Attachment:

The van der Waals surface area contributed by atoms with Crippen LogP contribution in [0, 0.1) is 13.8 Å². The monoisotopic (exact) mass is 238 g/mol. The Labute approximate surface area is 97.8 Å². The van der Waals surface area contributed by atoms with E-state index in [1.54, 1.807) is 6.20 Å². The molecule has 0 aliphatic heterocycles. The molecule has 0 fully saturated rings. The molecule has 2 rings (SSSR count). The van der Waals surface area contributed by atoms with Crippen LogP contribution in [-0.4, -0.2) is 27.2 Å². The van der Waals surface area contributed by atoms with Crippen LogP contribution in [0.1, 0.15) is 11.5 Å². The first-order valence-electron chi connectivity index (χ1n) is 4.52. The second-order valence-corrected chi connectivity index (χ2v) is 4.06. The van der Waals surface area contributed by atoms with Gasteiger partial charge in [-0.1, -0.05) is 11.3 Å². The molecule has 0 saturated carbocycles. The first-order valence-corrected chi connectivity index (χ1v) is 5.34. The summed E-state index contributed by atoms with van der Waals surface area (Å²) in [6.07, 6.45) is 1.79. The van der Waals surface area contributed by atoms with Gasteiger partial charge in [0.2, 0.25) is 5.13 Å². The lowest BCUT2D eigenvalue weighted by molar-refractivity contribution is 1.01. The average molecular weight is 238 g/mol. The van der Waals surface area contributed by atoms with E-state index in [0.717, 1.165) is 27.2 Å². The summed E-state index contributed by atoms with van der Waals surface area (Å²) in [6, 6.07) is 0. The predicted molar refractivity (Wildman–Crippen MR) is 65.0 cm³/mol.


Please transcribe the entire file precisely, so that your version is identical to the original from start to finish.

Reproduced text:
The van der Waals surface area contributed by atoms with Crippen LogP contribution in [0, 0.1) is 13.8 Å². The monoisotopic (exact) mass is 238 g/mol. The Labute approximate surface area is 97.8 Å². The van der Waals surface area contributed by atoms with E-state index in [1.54, 1.807) is 6.20 Å². The molecule has 0 aliphatic heterocycles. The molecule has 0 fully saturated rings. The molecule has 2 rings (SSSR count). The van der Waals surface area contributed by atoms with Crippen LogP contribution in [-0.4, -0.2) is 27.2 Å². The van der Waals surface area contributed by atoms with Crippen LogP contribution in [0.1, 0.15) is 11.5 Å². The first-order valence-electron chi connectivity index (χ1n) is 4.52. The second-order valence-corrected chi connectivity index (χ2v) is 4.06. The van der Waals surface area contributed by atoms with Gasteiger partial charge in [-0.1, -0.05) is 11.3 Å². The molecule has 0 saturated carbocycles. The first-order valence-corrected chi connectivity index (χ1v) is 5.34. The summed E-state index contributed by atoms with van der Waals surface area (Å²) in [6.07, 6.45) is 1.79. The van der Waals surface area contributed by atoms with Gasteiger partial charge in [0.2, 0.25) is 5.13 Å². The lowest BCUT2D eigenvalue weighted by molar-refractivity contribution is 1.01. The average molecular weight is 238 g/mol. The van der Waals surface area contributed by atoms with E-state index in [0.717, 1.165) is 27.2 Å². The summed E-state index contributed by atoms with van der Waals surface area (Å²) in [6, 6.07) is 0. The predicted molar refractivity (Wildman–Crippen MR) is 65.0 cm³/mol.